I always like a nice case of Stealth Storytelling.
Look, in a lot of ways, when you have a really basic story what you’re really exploring is character development, right? Like there’s this novel I’ve been working on. It’s just a Comedy: Girl meets Boy, Girl loses Boy, Girl gets Boy. Like, it’s that simple. I mean, heck, it’s a ROMANCE. The genre DEMANDS that Hikari end up with Junichi.
Yeah, those are their names.
What made writing the story interesting from my perspective is not the plot but the characters, and especially Hikari, who does a lot of growing up as she learns to deal with love. Character development, right?
So we’ve got Toradora, which is an anime about growing up.
Gack. Growing up. What a snoozer. What are we going to do to jazz that up into something someone will want to watch?
Well, first, let’s get us a Look-At-Me girl. I mean, that will get everyone looking at her and away from the plot.
It’s okay, you can say it. Taiga Aikawa.
But think about it: she’s the center of attention at every point. She’s pretty, violent, assertive, has a hair trigger, and is probably headed to prison due to her poor impulse control. I mean, can you imagine Taiga once she’s old enough to drink??? With her body weight, the combination of two beers and the guy at the next barstool attempting to cop a feel would be capital-T Toxic. She’ll be in jail for thirty days instantly. More if she hurts him badly.
But although the story centers around the Taiga/Ryuji romance, the fact is that as a character Taiga doesn’t really go anywhere. The first time we see her she kicks Ryuji in the face. The last time we see her she headbutts him in the face. Emotionally she’s the same eight-year-old boy at the end of the story that she was at the beginning.
But while you’re LOOKING at Taiga, what’s happening to the others?
They’re growing up. But they’re all growing up in different ways.
In a lot of ways Minori is my favorite non-Ryuji character, because she’s upbeat and active, and her activity hides a bundle of neuroses. She’s always doing something, as though she’s running from something, and when people’s conversations go in uncomfortable directions she has no problem cutting them off.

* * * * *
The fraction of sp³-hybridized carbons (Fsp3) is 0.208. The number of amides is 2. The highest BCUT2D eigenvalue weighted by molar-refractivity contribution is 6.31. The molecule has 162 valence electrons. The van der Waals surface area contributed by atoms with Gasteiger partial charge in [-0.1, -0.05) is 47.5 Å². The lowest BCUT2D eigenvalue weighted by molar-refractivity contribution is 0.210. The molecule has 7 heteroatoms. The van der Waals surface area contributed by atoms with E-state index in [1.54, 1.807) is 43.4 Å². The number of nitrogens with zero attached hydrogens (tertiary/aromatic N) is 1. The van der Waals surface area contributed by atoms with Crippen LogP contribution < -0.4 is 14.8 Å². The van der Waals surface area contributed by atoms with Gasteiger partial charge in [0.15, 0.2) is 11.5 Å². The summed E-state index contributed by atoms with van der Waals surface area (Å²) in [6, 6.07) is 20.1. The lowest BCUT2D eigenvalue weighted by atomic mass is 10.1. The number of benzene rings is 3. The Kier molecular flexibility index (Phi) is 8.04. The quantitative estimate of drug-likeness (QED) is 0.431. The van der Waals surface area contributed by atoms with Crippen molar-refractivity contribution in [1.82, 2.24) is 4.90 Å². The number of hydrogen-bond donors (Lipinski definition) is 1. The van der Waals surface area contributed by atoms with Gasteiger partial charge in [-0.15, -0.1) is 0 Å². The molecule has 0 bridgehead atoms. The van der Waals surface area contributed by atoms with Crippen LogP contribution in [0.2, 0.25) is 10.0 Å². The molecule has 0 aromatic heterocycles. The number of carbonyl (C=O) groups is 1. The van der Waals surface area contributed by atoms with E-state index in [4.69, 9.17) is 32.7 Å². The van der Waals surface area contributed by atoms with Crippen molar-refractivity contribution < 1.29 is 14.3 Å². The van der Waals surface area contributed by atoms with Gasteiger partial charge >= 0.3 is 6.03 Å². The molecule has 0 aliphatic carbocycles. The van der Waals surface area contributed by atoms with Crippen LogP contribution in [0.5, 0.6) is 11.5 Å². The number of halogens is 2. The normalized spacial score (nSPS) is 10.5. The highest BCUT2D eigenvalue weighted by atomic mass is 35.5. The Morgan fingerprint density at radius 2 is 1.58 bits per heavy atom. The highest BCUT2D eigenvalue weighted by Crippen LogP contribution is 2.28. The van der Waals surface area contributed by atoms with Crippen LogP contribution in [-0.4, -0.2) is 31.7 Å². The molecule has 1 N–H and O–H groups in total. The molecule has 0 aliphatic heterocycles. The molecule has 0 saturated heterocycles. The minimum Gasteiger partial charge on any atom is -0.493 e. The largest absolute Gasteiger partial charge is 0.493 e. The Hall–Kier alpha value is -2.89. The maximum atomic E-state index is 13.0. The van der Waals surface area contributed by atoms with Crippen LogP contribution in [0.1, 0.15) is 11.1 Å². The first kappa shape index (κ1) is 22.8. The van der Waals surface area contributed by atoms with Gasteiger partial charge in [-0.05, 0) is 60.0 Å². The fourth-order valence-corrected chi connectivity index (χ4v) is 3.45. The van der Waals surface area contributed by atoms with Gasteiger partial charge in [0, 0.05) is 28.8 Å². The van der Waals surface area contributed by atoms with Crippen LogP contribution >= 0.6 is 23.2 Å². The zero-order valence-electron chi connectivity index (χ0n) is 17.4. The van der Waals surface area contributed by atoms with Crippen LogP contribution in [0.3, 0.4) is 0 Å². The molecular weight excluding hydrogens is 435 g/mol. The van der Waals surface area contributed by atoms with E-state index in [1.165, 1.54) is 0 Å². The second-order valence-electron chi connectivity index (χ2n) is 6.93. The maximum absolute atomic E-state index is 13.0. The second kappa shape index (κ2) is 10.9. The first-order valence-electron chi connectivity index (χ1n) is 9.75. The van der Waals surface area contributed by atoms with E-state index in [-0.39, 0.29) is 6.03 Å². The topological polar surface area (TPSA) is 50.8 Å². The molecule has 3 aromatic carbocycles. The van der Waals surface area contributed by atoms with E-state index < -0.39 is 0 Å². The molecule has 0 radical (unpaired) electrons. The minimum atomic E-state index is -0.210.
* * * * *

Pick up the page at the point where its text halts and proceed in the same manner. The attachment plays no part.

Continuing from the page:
(Aside: The first time I watched Toradora I thought she was hiding latent homosexuality, trying to avoid getting in touch with that part of herself. But that didn’t hold up for me the second time I saw it. Was that just me or is there some of that in her?)
What Minori is going through is realizing that her future is uncertain, that the time is coming where she’ll be an adult. And she doesn’t know what that holds for her, and it frightens her, so she throws herself into things to stop herself from thinking about it. But, frightened or not, she’s going. She’s determined. She’s Minori.
Love her. She’s a brilliant supporting character.
Then there’s Yusaku. He takes on responsibilities, like being Student Council Vice-President, because he hopes they will bring him in touch with the girl he adores, Sumire, the Student Council President. But alas, when she leaves him to go to America, he throws it away, dyes his hair blond, tries to just give up on his life because of all the time he’s wasted doing things just to impress a girl who’s not impressed.
When he discovers, of course, is that things aren’t that easy. Responsibility isn’t about attracting babes; responsibility is being strong enough to be willing to do things for other people. And the reward for it isn’t a date with Sumire, it’s the emotional satisfaction of doing things for other people. He learns what it means to be an adult, in other words.
That’s some pretty strong growing up there. As I read it, Sumire really does love him; at the end his plan is to go to America himself to be with her. Good for both of them. But he’s going as a grown adult.
Ami is a pretty easy one. Being a famous model and all that goes with that has made her old before her time, but also isolated her from her peers. After all, she knows she’s better than they are: she’s prettier and more successful at this stage of life, and everyone tells her so. She’s aloof and she can be nasty because she just doesn’t need those little people.
But Ami comes to realize is that she can have friends who like her for herself, not just because she’s pretty, or pretty famous. At the moment of truth, when the group needs to get Ryuji and Taiga to understand what they mean to each other, she’s part of the team, one of the gang, a true friend who wants her true friends to be happy.
And then there’s Ryuji, who, like Ami, is already pretty grown. He is very much a mother figure to both Taiga and also his own mother: He feeds them and cleans them and makes them do what they need to do.
But when we meet him he has a crush on Minori. No, he doesn’t love her, or if he does, it’s puppy love. But in the course of the series he starts to understand real love, adult love, is more than hand-holding and necking at the back of the auditorium. He comes to understand that true love is an emotional connection in which two people need each other to be whole.
Poor bastard, for him that’s Taiga. He’s going to be bailing her out of jail forever.
But you see what’s happened here? Toradora looks like a silly, lightweight story about a crazy little girl and the big lug who likes her for no reason that makes any sense. I mean, it’s in the name, right? Tora is Taiga and Dora is Ryuji.
But it’s only about their love story in that their love is part of Ryuji’s story. It’s really about kids, and what they go through as they grow up.
Everyone except Taiga. She doesn’t grow up.
I always look at comments and feedback, and I’m sure I’m not the first to see what I’ve seen, so have at it. Just keep it clean and keep it on target…no personal attacks, okay? Thanks.